What Did We Do Before Welfare?

A letter to the editor in today’s Rapid City Journal:

Life in a pre-SCHIP home taught lessons

Life in a pre-SCHIP home taught lessons We need to look at life before SCHIP. I remember a lady in the 1930’s who lost her husband at a young age, leaving her with eight children, the oldest 12. She lived in a small town in a small house. She had no car and worked in grocery stores, the courthouse and in the local bank (years later) until her death.

The mother was too proud to accept commodities. She couldn’t afford health insurance for herself or children and the family had a radio and telephone and running water (you ran out to get it and ran in with it). They had an outside toilet (a 2-holer). There were no school lunch programs. Breakfast was usually dry cereal and lunch was “leftovers” from the previous evening meal. Remarkably, all eight children attended college, the three boys under the GI bill. The mother was still working beyond age 65, so drew no Social Security. How do I know all this? She was my mother. I learned from her, becoming a single parent with three small children (oldest was five). We had no health insurance for the children. SCHIP is unearned welfare — called socialism.


There is an irreplaceable dignity in doing things for your self, even in poverty. Having grown up poor, I know this.

Social welfare programs like SCHIP rob people of this dignity, and when they are extended to people making more than $80,0000 a year, it moves into the realm of the grossly absurd.

One Response to “What Did We Do Before Welfare?”

  1. In the early days of my medical practice in rural Illinois I happily treated poor families for a reduced fee. They were people who were doing their best but had fallen on some hard times. They never asked for a hand-out but always offered something in exchange, be it produce, a chicken or two or painting my fence or repairing the roof on the out-building. Everyone benefited from the arrangement. They received the medical care they needed, I felt privileged to be able to help someone plus received something of value in exchange, and they felt proud and grateful that they could provide for themselves and their family.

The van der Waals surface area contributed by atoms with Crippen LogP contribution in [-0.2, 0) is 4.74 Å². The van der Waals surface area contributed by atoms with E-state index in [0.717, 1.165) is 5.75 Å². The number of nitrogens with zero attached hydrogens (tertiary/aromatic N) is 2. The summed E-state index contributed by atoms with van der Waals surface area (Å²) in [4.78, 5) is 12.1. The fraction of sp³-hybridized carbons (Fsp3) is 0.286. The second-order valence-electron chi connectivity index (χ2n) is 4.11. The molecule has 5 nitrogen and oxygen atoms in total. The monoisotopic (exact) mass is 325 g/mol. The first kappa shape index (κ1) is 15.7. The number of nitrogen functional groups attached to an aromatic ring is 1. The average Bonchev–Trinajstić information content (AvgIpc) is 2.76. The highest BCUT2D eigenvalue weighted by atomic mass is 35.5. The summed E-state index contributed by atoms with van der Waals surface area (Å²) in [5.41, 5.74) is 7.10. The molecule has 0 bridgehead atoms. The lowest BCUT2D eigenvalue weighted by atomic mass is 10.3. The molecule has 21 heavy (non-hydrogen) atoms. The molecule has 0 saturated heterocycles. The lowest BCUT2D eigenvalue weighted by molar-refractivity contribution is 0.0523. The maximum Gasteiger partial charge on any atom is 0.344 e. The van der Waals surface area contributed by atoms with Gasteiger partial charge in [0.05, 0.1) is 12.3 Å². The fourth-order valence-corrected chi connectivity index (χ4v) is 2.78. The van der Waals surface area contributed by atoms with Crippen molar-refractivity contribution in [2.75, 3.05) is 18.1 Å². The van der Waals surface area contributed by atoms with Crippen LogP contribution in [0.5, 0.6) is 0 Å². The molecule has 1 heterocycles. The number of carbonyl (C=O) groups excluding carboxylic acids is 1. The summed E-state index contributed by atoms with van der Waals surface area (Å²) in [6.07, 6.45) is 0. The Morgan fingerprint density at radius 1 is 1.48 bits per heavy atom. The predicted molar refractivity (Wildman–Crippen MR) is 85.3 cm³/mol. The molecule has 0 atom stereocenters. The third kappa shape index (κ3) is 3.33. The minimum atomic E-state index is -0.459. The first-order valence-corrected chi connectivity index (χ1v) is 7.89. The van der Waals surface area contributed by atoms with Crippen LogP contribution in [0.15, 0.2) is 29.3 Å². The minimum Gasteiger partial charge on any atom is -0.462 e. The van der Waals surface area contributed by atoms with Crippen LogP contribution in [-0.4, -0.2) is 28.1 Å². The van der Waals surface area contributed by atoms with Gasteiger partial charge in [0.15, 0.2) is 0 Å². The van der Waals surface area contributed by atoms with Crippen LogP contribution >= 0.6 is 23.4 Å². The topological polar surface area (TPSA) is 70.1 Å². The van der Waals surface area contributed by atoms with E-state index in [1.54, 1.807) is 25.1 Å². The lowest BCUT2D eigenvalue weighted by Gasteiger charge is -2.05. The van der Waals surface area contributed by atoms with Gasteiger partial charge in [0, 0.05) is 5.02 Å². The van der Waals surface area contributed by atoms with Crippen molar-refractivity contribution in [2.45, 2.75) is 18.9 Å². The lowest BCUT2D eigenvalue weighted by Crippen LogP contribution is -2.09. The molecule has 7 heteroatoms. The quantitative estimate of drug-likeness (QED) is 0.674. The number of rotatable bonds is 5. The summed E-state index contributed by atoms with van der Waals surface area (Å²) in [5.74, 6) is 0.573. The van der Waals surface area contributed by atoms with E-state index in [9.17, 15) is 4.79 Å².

Nearby St. Mary Hospital was available to all when the need arose for hospital care regardless of ability to pay. I don’t remember anyone dying in the streets for lack of medical care. Just the opposite, people got the care that they needed but did not overburden the system with minor silly complaints. They understood that medical care was a service with intrinsic value and limited supply and not to be squandered needlessly.

    Medicare and Medicaid changed the dynamics and we now have a system that is satisfying to no one. Thus, we find ourselves on an endless treadmill of rising costs and greater demand for services (most unnecessary). The system is already broken as anyone can attest who has called the doctor for an appointment only to be told that it will be three weeks before they can be seen or that your insurance is not adequate. Hillary-Care will take us over the final precipice into a chasm of interminable waits, labyrinthine bureacracy and stony mediocrity. The era of American medical excellence will have passed, exchanged for the promise of “free” medical care.